Distributions from investments come in a variety of flavors. While dividends and interest income are common, you could receive a non-dividend cash distribution from a stock or a mutual fund. If you get that kind of return you'll see the amount in box 3 of the annual Form 1099-DIV from the distributor.
Dividends are defined as distributions of company income to shareholders. If a company distributes cash to investors in excess of their earnings and profits, they can't call it a dividend. Instead, it's referred to as a non-dividend cash distribution and is considered a return of capital. Non-dividend distributions reduce your basis in the stock -- its original value adjusted for stock splits, dividends and distributions. If the company's distribution amount per share is higher than your basis in the stock, you must record a capital gain for tax purposes.
Capital Gains Calculations
To determine whether you need to pay capital-gains tax on your distribution, calculate your basis in the shares the distribution applies to. Let's say you paid $1,000 for 50 shares of stock and received a $200 distribution. Your original basis in the stock is $1,000 divided by 50, or $20 per share. Your adjustment is $200 divided by 50, or $4. Your new basis is $20 minus $4, or $16 per share. Since the distribution is less than the basis, you don't have a capital gain and no tax is due.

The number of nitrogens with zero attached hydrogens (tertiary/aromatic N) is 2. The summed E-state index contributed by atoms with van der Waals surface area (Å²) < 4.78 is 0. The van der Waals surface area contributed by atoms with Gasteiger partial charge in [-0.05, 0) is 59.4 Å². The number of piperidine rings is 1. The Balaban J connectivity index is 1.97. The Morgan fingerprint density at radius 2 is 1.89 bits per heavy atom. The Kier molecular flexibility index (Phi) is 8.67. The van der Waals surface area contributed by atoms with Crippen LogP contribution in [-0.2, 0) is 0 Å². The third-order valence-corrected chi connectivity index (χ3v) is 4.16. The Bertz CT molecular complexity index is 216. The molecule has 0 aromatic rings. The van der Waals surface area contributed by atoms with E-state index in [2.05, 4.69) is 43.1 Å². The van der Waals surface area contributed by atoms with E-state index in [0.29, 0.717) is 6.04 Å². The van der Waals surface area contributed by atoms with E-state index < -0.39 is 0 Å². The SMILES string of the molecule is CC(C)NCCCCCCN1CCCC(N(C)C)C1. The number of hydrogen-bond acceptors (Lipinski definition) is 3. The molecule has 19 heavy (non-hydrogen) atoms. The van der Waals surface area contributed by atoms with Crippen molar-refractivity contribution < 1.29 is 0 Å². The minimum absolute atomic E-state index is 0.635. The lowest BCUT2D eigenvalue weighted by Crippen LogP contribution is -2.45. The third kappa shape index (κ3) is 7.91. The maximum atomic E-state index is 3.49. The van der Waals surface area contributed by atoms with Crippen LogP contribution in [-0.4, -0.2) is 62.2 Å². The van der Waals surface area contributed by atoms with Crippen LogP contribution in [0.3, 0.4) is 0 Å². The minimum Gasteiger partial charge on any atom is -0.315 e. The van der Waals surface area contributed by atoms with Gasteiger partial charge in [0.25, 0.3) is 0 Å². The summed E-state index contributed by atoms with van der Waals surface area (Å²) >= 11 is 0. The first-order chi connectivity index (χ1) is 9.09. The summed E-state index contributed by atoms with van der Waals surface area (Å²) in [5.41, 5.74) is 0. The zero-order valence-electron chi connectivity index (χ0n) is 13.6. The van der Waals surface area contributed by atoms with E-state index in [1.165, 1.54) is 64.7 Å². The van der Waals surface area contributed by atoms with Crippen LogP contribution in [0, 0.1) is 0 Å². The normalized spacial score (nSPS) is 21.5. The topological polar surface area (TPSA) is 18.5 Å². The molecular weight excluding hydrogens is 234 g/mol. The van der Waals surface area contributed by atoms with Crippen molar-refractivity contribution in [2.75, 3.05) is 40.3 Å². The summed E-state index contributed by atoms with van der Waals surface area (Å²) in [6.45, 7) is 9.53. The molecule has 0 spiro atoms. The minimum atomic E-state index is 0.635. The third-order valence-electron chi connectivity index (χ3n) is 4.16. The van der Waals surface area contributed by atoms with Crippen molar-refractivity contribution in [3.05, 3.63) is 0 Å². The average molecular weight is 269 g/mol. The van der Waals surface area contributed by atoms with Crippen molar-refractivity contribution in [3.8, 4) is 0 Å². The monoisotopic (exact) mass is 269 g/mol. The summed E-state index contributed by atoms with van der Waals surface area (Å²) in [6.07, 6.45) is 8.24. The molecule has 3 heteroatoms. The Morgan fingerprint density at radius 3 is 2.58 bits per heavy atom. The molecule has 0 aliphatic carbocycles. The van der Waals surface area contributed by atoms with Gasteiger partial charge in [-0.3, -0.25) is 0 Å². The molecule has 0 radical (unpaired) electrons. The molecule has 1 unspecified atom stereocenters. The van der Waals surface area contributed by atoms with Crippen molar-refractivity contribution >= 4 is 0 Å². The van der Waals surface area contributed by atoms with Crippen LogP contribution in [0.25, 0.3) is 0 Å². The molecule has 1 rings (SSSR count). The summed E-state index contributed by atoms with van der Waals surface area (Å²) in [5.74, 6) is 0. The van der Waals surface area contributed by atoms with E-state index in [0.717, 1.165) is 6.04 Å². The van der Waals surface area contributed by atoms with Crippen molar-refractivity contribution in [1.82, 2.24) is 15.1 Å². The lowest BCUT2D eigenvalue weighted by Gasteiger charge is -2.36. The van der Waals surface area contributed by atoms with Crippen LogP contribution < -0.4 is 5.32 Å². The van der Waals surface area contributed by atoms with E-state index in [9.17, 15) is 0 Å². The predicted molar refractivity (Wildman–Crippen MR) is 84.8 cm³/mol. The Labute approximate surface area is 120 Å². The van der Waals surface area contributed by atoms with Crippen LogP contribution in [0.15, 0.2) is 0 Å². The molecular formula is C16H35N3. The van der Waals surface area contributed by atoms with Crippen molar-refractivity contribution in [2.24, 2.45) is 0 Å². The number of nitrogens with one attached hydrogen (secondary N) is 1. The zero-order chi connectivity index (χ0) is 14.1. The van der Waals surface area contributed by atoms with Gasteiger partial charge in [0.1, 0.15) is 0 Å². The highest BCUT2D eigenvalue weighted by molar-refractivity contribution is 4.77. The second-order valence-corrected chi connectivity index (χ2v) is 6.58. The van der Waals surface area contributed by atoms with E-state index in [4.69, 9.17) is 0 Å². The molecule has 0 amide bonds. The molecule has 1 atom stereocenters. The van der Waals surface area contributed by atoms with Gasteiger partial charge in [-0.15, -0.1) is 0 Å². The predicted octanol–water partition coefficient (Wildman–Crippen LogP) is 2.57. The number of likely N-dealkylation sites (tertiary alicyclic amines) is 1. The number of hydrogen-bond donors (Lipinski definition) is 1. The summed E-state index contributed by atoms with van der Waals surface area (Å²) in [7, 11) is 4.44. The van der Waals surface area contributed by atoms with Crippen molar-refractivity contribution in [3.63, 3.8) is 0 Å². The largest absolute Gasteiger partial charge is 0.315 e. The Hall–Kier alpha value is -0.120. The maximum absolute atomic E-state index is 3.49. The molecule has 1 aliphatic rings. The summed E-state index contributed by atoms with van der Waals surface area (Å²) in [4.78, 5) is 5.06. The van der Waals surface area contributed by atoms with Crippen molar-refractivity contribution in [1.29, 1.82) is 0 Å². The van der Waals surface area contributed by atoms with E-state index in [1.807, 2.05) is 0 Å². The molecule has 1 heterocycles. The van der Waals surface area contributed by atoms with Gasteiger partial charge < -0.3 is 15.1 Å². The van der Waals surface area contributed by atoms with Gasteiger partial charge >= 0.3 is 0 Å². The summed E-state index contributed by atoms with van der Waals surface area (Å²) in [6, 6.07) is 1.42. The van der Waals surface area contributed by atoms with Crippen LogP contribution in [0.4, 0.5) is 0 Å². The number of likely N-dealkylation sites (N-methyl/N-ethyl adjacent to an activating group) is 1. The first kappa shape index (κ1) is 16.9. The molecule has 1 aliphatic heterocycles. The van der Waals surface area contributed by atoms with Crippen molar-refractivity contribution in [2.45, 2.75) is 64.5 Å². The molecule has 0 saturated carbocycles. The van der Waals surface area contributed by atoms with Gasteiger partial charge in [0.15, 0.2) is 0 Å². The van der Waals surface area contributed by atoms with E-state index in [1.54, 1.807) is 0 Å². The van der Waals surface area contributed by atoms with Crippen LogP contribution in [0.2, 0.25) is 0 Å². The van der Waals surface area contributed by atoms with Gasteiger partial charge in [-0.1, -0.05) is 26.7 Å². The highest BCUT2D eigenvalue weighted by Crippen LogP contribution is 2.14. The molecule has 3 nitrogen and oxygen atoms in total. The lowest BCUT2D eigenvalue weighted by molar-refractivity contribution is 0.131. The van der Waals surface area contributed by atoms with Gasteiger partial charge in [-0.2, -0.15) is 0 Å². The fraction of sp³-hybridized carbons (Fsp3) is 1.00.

If you don't receive dividends on your investments or you receive them in cash, you don't have to worry about including them in your basis. However, if your dividends are reinvested, they contribute to your basis in the investment. Say you received $400 in dividends from your $1,000 that's reinvested in stock. You'll divide $1,400 by the total shares of stock to find your basis, then subtract any distributions from that number to find your basis after the distribution.
If you didn't have a gain from your non-dividend distribution there's nothing more to do. The Internal Revenue Service (IRS) doesn't require taxpayers to report non-dividend distributions if they don't create a capital gain. That's usually the case because distributions tend to be smaller than the shareholder basis. However, ending up with a capital gain means you'll need to pay taxes on it. A capital gain is the amount by which the distribution exceeds your basis in the stock. For example, a $1,300 distribution on a stock basis of $1,000 creates a $300 capital gain. Individual taxpayers report capital gains on Schedule D of IRS Form 1040.
- Comstock Images/Stockbyte/Getty Images
- Do I Have to Declare Reinvested Dividends?
- What Are the Alternatives to Cash Dividends for Shareholders?
- Tax Consequences of Dividend Stocks
- How to Handle Reinvested Dividends on Schedule D
- Are Stock Investments Tax Deferred?
- The Difference Between Qualified & Ordinary Dividends
- What Is the Meaning of Compound Dividend?
- Mutual Funds That Pay Monthly Dividends